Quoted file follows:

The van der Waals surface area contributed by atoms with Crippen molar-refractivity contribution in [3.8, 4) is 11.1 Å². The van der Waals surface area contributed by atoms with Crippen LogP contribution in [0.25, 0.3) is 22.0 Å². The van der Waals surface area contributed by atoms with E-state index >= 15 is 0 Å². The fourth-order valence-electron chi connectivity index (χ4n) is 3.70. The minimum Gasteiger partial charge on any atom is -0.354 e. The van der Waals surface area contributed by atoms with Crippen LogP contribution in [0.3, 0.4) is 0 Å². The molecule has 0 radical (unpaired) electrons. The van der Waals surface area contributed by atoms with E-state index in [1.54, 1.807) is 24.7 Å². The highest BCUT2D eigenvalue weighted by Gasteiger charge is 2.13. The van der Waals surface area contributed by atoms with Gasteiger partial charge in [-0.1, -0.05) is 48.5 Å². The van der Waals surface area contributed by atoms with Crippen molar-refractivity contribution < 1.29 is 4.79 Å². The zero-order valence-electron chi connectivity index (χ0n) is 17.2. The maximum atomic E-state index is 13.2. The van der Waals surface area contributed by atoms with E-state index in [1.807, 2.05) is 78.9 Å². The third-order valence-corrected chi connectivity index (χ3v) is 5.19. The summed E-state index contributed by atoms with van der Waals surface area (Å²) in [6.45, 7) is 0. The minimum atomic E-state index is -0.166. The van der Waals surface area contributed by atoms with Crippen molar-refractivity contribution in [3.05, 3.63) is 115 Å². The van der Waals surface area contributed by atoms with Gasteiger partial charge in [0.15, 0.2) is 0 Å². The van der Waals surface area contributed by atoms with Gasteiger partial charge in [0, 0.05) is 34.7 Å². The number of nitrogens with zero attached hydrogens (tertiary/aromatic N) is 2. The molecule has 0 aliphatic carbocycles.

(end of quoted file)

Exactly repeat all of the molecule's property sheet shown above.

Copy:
The van der Waals surface area contributed by atoms with Crippen molar-refractivity contribution in [3.8, 4) is 11.1 Å². The van der Waals surface area contributed by atoms with Crippen LogP contribution in [0.25, 0.3) is 22.0 Å². The van der Waals surface area contributed by atoms with E-state index >= 15 is 0 Å². The fourth-order valence-electron chi connectivity index (χ4n) is 3.70. The minimum Gasteiger partial charge on any atom is -0.354 e. The van der Waals surface area contributed by atoms with Crippen LogP contribution in [0.3, 0.4) is 0 Å². The molecule has 0 radical (unpaired) electrons. The van der Waals surface area contributed by atoms with E-state index in [1.54, 1.807) is 24.7 Å². The highest BCUT2D eigenvalue weighted by Gasteiger charge is 2.13. The van der Waals surface area contributed by atoms with Gasteiger partial charge in [-0.1, -0.05) is 48.5 Å². The van der Waals surface area contributed by atoms with Crippen molar-refractivity contribution < 1.29 is 4.79 Å². The zero-order valence-electron chi connectivity index (χ0n) is 17.2. The maximum atomic E-state index is 13.2. The van der Waals surface area contributed by atoms with E-state index in [1.807, 2.05) is 78.9 Å². The third-order valence-corrected chi connectivity index (χ3v) is 5.19. The summed E-state index contributed by atoms with van der Waals surface area (Å²) in [6.45, 7) is 0. The minimum atomic E-state index is -0.166. The van der Waals surface area contributed by atoms with Crippen molar-refractivity contribution in [3.05, 3.63) is 115 Å². The van der Waals surface area contributed by atoms with Gasteiger partial charge in [0.15, 0.2) is 0 Å². The van der Waals surface area contributed by atoms with Gasteiger partial charge in [0, 0.05) is 34.7 Å². The number of nitrogens with zero attached hydrogens (tertiary/aromatic N) is 2. The molecule has 0 aliphatic carbocycles.